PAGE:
• Clinical science

Congenital immunodeficiency disorders

Summary

Congenital immunodeficiency disorders are characterized by a deficiency, absence, or defect in one or more of the main components of the immune system. These disorders are genetically determined and typically manifest during infancy and childhood as frequent, chronic, or opportunistic infections. Classification is based on the component of the immune system that is deficient, absent, or defective. The diagnosis is confirmed with tests such as differential WBC count, absolute lymphocyte count, quantitative immunoglobulin (Ig) measurements, and antibody titers. Treatment usually consists of prophylactic antibiotics to manage and prevent infections. The prognosis in congenital immunodeficiency disorders is variable and depends on the specific disorder.

Overview

Congenital B-cell immunodeficiencies

Immunodeficiency Etiology Clinical features Diagnostic findings
Bruton agammaglobulinemia
  • Onset: > 4 months after birth
  • Recurrent, severe pyogenic infections, especially by encapsulated organisms
  • Hypoplasia of lymphoid tissue
Selective IgA deficiency
Common variable immunodeficiency
  • Onset later than other B-cell defects (usually 20–35 years of age)
  • Recurrent sinopulmonary infections
  • Increased risk of lymphoma, autoimmune disorders, and bronchiectasis

Congenital T-cell immunodeficiencies

Immunodeficiency Etiology Clinical features Diagnostic findings
DiGeorge syndrome
Autosomal dominant hyper-IgE syndrome (Job syndrome)
  • Remember the acronym FATED
    • Facies: coarse facial features
    • Abscesses: mainly staphylococcal
    • Teeth: retained primary teeth
    • Hyper-IgE (eosinophilia)
    • Dermatologic: severe eczema
IL-12 receptor deficiency
  • Onset varies but usually 1–3 years of age
  • Disseminated disease, especially tuberculosis
  • Fungal infections
Chronic mucocutaneous candidiasis
  • Noninvasive Candida infections of the skin, nails, and mucous membranes
  • Associated with autoimmune disorders
IPEX syndrome

Congenital combined immunodeficiencies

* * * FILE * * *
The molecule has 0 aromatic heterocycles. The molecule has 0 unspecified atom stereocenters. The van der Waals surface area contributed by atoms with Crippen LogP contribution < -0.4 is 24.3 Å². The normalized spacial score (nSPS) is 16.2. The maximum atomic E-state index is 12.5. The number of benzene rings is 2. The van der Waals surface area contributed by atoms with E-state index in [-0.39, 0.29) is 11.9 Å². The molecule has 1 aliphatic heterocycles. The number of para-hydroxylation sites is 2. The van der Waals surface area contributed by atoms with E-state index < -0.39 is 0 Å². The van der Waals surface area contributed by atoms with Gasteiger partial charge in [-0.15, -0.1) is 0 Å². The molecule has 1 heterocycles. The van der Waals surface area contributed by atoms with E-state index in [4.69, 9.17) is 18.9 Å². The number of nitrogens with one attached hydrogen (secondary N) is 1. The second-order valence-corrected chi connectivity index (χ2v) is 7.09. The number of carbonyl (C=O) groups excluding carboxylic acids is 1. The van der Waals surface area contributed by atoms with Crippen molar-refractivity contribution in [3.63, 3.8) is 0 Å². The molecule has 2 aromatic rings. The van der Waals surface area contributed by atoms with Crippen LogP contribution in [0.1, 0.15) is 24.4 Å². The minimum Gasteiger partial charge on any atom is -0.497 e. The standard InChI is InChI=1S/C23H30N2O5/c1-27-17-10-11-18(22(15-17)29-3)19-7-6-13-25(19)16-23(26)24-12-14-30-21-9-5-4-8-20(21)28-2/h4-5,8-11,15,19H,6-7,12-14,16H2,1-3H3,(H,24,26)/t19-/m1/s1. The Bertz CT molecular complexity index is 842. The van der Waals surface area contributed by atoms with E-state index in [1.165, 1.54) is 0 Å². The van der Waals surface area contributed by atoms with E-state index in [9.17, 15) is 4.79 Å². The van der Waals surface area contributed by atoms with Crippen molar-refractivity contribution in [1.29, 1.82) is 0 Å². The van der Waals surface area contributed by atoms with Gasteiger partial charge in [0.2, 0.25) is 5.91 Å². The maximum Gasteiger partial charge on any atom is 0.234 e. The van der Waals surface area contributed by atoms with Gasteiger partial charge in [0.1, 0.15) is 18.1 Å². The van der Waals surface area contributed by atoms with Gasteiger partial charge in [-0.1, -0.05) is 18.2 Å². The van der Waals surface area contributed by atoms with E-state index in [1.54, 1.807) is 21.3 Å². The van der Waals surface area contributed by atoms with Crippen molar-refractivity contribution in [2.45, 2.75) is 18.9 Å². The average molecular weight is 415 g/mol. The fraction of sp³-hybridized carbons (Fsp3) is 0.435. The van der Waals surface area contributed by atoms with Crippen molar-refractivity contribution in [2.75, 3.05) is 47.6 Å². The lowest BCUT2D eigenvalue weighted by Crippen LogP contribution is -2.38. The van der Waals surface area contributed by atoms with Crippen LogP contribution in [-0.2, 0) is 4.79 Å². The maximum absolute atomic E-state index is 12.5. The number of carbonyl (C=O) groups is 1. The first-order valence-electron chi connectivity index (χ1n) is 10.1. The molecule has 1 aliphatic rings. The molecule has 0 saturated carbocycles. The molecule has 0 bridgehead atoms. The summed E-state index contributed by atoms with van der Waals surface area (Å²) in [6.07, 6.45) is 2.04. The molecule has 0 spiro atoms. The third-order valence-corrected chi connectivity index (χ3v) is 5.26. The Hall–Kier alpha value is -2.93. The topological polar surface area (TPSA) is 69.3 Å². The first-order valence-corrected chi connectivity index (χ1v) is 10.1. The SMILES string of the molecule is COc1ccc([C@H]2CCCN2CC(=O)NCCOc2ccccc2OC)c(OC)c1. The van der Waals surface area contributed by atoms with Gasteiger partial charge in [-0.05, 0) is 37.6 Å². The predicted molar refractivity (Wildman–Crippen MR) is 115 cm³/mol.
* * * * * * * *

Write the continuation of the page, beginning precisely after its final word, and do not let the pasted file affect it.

Immunodeficiency Etiology Clinical features Diagnostic findings
Severe combined immunodeficiency
Wiskott-Aldrich syndrome (WAS)
  • Normal or low IgG and IgM
  • Increased IgE and IgA
  • Thrombocytopenia with small platelets
  • Genetic analysis: mutated WASp gene
Hyper-IgM syndrome
Ataxia telangiectasia
  • Onset: early childhood
  • Classic triad of 3 As
  • Susceptibility to infections (e.g., ear infections, sinusitis, pneumonia)
  • Increased risk of malignancy (e.g., lymphoma and leukemia)
  • Increased sensitivity to radiation

Congenital neutrophil and phagocyte disorders

Immunodeficiency Etiology Clinical features Diagnostic findings
Chronic granulomatous disease (CGD)
  • Abnormal DHR test: absent or decreased green fluorescence
  • Negative nitroblue tetrazolium dye reduction test
  • Genotyping is confirmatory
Leukocyte adhesion deficiency type 1
Chédiak-Higashi syndrome
Myeloperoxidase deficiency
  • Often asymptomatic
  • Recurrent Candida infections
  • Positive nitroblue tetrazolium test (intact NADPH oxidase)
  • Absent MPO on staining
  • Genetic analysis: MPO gene mutation
Severe congenital neutropenia

Complement disorders

Immunodeficiency Etiology Clinical features Diagnostic findings
C1 esterase inhibitor deficiency
  • Recurrent angioedemas provoked by triggers, e.g., trauma, surgery, infections, and drugs
  • Airway edemas can be life-threatening.
Terminal complement deficiency
C3 deficiency

Congenital B-cell immunodeficiencies

B-cell defects (humoral immunity deficiencies) account for 50–60% of all primary immunodeficiencies.

Bruton agammaglobulinemia (X-linked agammaglobulinemia)

Live vaccines (e.g., MMR) are contraindicated in patients with Bruton agammaglobulinemia.

Selective IgA deficiency (SIgAD)

To prevent transfusion reactions, IgA-deficient patients must be given washed blood products without IgA or obtain blood from an IgA-deficient donor.

Common variable immunodeficiency (CVID)

References:[1][2][3][4][5][6][7]

Congenital T-cell immunodeficiencies

T-cell defects (cellular immunity deficiencies) are responsible for 5–10% of congenital immunodeficiencies.

DiGeorge syndrome (22q11.2 deletion syndrome)

CATCH-22 is the acronym for typical features of DiGeorge syndrome: Cardiac anomalies; Anomalous face; Thymic aplasia/hypoplasia; Cleft palate; Hypocalcemia; Chromosome 22.

Autosomal dominant hyperimmunoglobulin E syndrome (Job syndrome)

FATED is the acronym for the typical features of Autosomal dominant hyper-IgE syndrome: Coarse Facies; Abscesses; Retained primary Teeth; Hyper-IgE; Dermatologic (severe eczema).

IL-12 receptor deficiency

Chronic mucocutaneous candidiasis

IPEX syndrome (immune dysregulation, polyendocrinopathy, enteropathy, X-linked)

References:[9][10][11][12][13][14][15][16][17]

Congenital mixed immunodeficiencies

Severe combined immunodeficiency (SCID, bubble boy disease, Glanzmann–Riniker syndrome, alymphocytosis)

Wiskott-Aldrich syndrome (WAS)

WIPE is the acronym for the classic triad seen in Wiskott-Aldrich syndrome: Wiskott-Aldrich, Infections, Purpura, Eczema.

Hyper-IgM syndrome

Ataxia telangiectasia

References:[20][21][18][22][23]

Congenital neutrophil and phagocyte disorders

Phagocytic defects are characterized by the impaired ability of phagocytic cells (e.g., monocytes, macrophages, granulocytes such as neutrophils and eosinophils) to kill pathogens. These types of defects account for 10–15% of primary immunodeficiencies.

Chronic granulomatous disease (CGD)

Leukocyte adhesion deficiency type 1 (LAD1)

Chédiak-Higashi syndrome

Myeloperoxidase deficiency

Severe congenital neutropenia

  • Definition: A deficiency of